A financial planner who receives commissions based on the individual financial products they sell to their clients. It can create conflicts of interest that can compromise their ability to act as a fiduciary.



An economic unit that can be bought or sold but has the same value regardless of who produced it. Oil, gold, and wheat are all examples of commodities.

Compound interest

A method of calculating interest where you earn a percentage not just of the principal amount but the principal plus any previously earned interest.

For example, say you have a balance of $1,000 and are earning an annual interest rate of 6%. At the end of the first year, you'll earn $60 in interest. The following year you'll earn your 6% interest on the total new balance of $1,060. At the end of the second year, you'll have a total of $1,123.60.


Cost basis

The amount an investor paid for a security, including broker commissions and other fees and adjustments. Cost basis will help you determine your capital gains or losses for tax purposes.

Credit history

The record of your credit usage habits over time that includes a list of all your credit accounts (student loans, credit cards, mortgages, etc.) as well as information on whether you make payments on time, the ages of your accounts, any recent credit inquiries, your credit utilization, and whether you have ever filed for bankruptcy.


Credit report

The annual reports performed by each of the three credit bureaus (TransUnion, Equifax, Experian) that show all your credit accounts in one place, including your account history and any new accounts.

Credit score

The three-digit score assigned to your credit profile based on your debt history. A high credit score demonstrates your trustworthiness to lenders, indicating that you are likely to repay your debts.


Credit utilization

Credit utilization
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The percentage of your available credit that you are using. In other words, your total outstanding credit-card balance divided by the total of all your credit cards' credit limits.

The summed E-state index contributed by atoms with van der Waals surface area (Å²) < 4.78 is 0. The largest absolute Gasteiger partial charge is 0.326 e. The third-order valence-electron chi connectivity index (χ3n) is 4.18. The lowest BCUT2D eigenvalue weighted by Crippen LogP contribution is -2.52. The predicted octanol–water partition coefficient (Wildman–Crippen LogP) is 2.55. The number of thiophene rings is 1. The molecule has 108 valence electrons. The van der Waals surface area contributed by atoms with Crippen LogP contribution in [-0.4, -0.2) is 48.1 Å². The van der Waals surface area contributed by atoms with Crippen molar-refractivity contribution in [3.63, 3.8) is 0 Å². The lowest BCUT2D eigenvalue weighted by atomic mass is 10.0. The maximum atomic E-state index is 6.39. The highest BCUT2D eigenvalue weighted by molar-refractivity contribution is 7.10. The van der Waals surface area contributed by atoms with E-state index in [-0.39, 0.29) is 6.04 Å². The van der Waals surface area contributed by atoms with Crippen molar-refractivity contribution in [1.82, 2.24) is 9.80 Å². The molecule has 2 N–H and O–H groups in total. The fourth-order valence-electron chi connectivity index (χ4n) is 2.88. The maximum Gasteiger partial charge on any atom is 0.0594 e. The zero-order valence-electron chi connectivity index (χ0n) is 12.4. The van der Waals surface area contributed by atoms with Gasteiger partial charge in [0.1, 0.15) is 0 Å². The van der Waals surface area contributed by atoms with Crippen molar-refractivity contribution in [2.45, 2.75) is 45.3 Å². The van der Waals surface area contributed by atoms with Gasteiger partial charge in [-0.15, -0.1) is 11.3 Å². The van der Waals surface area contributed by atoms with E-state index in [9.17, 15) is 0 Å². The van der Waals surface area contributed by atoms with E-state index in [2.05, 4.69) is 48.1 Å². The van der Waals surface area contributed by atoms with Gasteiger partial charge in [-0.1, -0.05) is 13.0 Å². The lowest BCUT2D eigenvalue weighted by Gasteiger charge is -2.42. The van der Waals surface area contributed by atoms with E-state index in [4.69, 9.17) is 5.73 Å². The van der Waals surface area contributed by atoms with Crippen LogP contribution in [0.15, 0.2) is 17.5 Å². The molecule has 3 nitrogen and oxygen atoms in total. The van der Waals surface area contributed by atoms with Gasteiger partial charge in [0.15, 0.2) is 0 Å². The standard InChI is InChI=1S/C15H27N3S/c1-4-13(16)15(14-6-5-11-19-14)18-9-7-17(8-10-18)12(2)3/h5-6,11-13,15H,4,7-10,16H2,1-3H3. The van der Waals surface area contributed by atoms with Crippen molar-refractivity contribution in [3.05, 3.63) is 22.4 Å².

A form of decentralized digital currency not tied to any nation or standard.


Custodial account

A financial account that belongs to a minor but is run by a designated adult until the minor reaches an age set by the terms of the account.

Debt-to-income ratio

Your debt-to-income ratio is the total amount of your monthly liabilities (mortgage, credit card debt, student loans, and any other money you owe on a monthly basis) divided by the amount that you earn each month before taxes.



The amount you must pay out of pocket before your insurance coverage kicks in and covers the rest.


When you stop making payments on a loan, that loan can go into default. The exact definition of default depends on the type of loan and the loan servicer.



A loan status that allows you to pause payments on your student loans temporarily. Generally if you have a subsidized loan, interest will stop accruing on your balance until you resume making payments.

Defined-benefit plan

An employer-sponsored retirement plan where your employer pays you a set amount periodically once you retire. A pension is a defined-benefit plan.


Defined-contribution plan

A type of investment vehicle, such as a 401(k), that allows employees to contribute tax-advantaged money to an account to use during retirement.


A person, like a child or a disabled or elderly relative, who lives with you and who you provide for financially.



A decline in the value of a particular asset over time.

Discretionary income

The earned money left over after taxes, health insurance, rent or a mortgage payment, and all other living expenses have been covered.